- A shift toward reactor designs that incorporate inherent and passive safety features. We can make the operation of plants simpler and improve the resiliency to human errors with core materials that have high chemical and physical stability, and high heat capacity, along with automated safety systems that require limited or no emergency AC power and minimal external
- Tweaks to the current regulatory framework to improve the speed and efficacy of licensing reviews. Serially produced, assembly-line production of small reactors should enable regulators to streamline approvals.
- “Decarbonization policies should create a level playing field that allows all low-carbon generation technologies to compete on their merits” (per the MIT 2018 analysis). In other words, put government support of nuclear power on equal footing with the subsidies and other favorable treatment provided to other green technologies and fossil fuels.
- Increased government funding of programs for prototype testing and commercial
deployment of advanced reactor designs. This funding could take several forms: (a) sharing research and development costs, (b) funding directed at attaining specific technical milestones, (c) offsetting some production costs for innovative designs, and (d) defraying some regulatory licensing and compliance costs.
There are many nuclear technologies being investigated and funded by private capital, including molten-salt reactors, liquid-metal reactors, advanced small modular reactors (SMRs), microreactors and quite a few more. More than 70 development projects are under way in the U.S., with many designs intended to create assembly-line construction facilities to simplify and standardize testing, licensing and installations. One promising approach is to replace large-scale facilities in favor of many smaller but safer, cheaper, and more manageable ones. The $10 billion, 10-year planning and implementation cycle for a large nuclear plant can be cut in half with an SMR and halved again with a microreactor.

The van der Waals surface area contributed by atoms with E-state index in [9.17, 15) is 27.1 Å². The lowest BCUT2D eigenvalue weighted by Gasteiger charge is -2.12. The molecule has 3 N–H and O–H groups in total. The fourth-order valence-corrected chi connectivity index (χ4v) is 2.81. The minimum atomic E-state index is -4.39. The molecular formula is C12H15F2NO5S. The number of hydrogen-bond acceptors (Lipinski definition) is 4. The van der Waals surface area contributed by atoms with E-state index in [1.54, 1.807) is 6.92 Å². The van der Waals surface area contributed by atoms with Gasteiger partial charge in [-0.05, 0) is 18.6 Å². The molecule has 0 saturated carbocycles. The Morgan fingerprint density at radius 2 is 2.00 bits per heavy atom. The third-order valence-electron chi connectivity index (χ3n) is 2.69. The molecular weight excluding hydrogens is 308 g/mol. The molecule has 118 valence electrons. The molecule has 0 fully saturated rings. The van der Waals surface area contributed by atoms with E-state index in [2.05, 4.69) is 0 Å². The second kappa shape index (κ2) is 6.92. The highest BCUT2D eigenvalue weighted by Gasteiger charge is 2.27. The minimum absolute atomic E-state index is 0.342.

SMRs could be deployed today if we could surmount the negative propaganda about the nuclear industry. Microreactors could generate between 1 and 20 megawatts of power (enough to provide electricity to 500 to 20,000 homes) while needing to refuel only once every five to 10 years. They are air-cooled, capable of being shut down rapidly with no risk of radioactive release, and occupy very small spaces. The low volume of waste could easily be transported safely to a storage site as compared to the more concentrated volume from larger facilities.
If we can get past the political hurdles, microreactors can be used in diverse applications such as charging stations for electrical vehicles and propulsion for large commercial ships. They could also power data centers; large, energy-intensive factories; desalination plants and more. Heat generation is essential for many manufacturing processes, and microreactors can provide that directly without burning fossil fuels. It is worth noting that the U.S. Navy has employed shipboard nuclear reactors for more than 50 years with no significant problems or mishaps. (Currently, there are 83 nuclear-powered ships in service – 72 submarines, 10 aircraft carriers and one research vessel.)
Nuclear power is cheap, efficient, extremely reliable, and nearly carbon-free. New designs, including smaller reactors, drastically reduce the risk of large-scale radioactive contamination.
We need to stop wasting trillions of dollars on strategies that punish American citizens and businesses while China and India increase their greenhouse-gas emissions. The U.S. could set an example for the world with the ultimate infrastructure project: building and deploying advanced nuclear power plants that painlessly accelerate our decarbonization. We think the path to the future should be based on science instead of senseless sacrifice.
Note: This op-ed is similar to but more in-depth than an analysis the authors recently published in the Wall Street Journal.
Dr. Miller is a physician and molecular biologist, and a senior fellow at the Pacific Research Institute. Andrew Fillat, who trained as an electrical engineer, has worked for technology venture-capital and information-technology companies. They were undergraduates together at MIT.